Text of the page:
If convicted, individuals facing charges related to sex crimes are subject to some of the harshest of all penalties. In addition to serving time behind bars, upon being released from prison, individuals who are convicted of a crime that was sexual in nature are often forced to register with the state’s sex offender registry and comply with related laws.
Depending on the criminal charges of which an individual is convicted, he or she may be deemed either a level one, two or three sex offender. Those individuals who are required to register as level three sex offenders are believed to be the most dangerous and also the most likely to reoffend.
Upon registering as a sex offender, an individual must provide all personal identifying information including his or her name, known aliases and home and work addresses. Additionally an individual must submit to a photograph and provide information related to the offenses of which he or she was convicted. While currently, the sex offender registry information of only level two and three offenders is available to the public via the “sex offender internet database” or a printed report, this may soon change.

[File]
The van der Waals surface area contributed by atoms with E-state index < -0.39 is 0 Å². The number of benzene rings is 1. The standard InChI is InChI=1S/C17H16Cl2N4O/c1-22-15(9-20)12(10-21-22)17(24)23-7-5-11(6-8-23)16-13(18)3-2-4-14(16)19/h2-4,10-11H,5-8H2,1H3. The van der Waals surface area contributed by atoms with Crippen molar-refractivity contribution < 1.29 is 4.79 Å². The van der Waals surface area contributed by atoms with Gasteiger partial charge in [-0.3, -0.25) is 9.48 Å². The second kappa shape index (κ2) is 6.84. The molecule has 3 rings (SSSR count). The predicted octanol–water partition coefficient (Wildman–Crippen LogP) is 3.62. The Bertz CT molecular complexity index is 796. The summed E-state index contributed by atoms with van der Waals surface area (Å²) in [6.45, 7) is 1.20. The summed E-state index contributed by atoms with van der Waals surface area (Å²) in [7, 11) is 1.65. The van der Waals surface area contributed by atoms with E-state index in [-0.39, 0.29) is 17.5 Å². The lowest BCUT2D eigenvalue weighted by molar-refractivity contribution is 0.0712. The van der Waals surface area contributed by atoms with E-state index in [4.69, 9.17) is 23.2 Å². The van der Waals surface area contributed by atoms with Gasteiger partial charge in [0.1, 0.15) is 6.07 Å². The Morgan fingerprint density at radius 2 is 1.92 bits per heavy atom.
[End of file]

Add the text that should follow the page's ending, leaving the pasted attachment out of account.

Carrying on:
Recently, members of the state legislature’s Committee on the Judiciary began considering whether the personal identifying information of those individuals who must register as level one sex offenders should also be made available to the public. This change is being considered despite the fact that the state’s Sex Offender Registry Board has determined that a level one offender has a low reoffense risk and that “the degree of dangerousness posed to the public by that offender is not such that a public safety interest is served by public availability.”
For individuals who are facing criminal charges related to sexual offenses, the stakes are incredibly high. Being forced to register as a sex offender means that an individual must not only abide by a set of stringent and punitive restrictions for 20 or more years, but that he or she will also likely be shunned by family and friends and ostracized in the community. For these reasons, it’s important to turn to a criminal defense attorney who can defend one’s rights and fight to win a dismissal or reduction in these type so very serious criminal charges.
Source: WWLP-TV, “State lawmakers consider changes to the sex offender registry,” Tiffany Chan, Dec. 1, 2015
Center for Sex Offender Management, “Fifty State Survey of Adult Sex Offender Registration Requirements: Massachusetts,” Dec. 2, 2015
Mass.gov, “Levels of Sex Offenders,” Dec. 2, 2015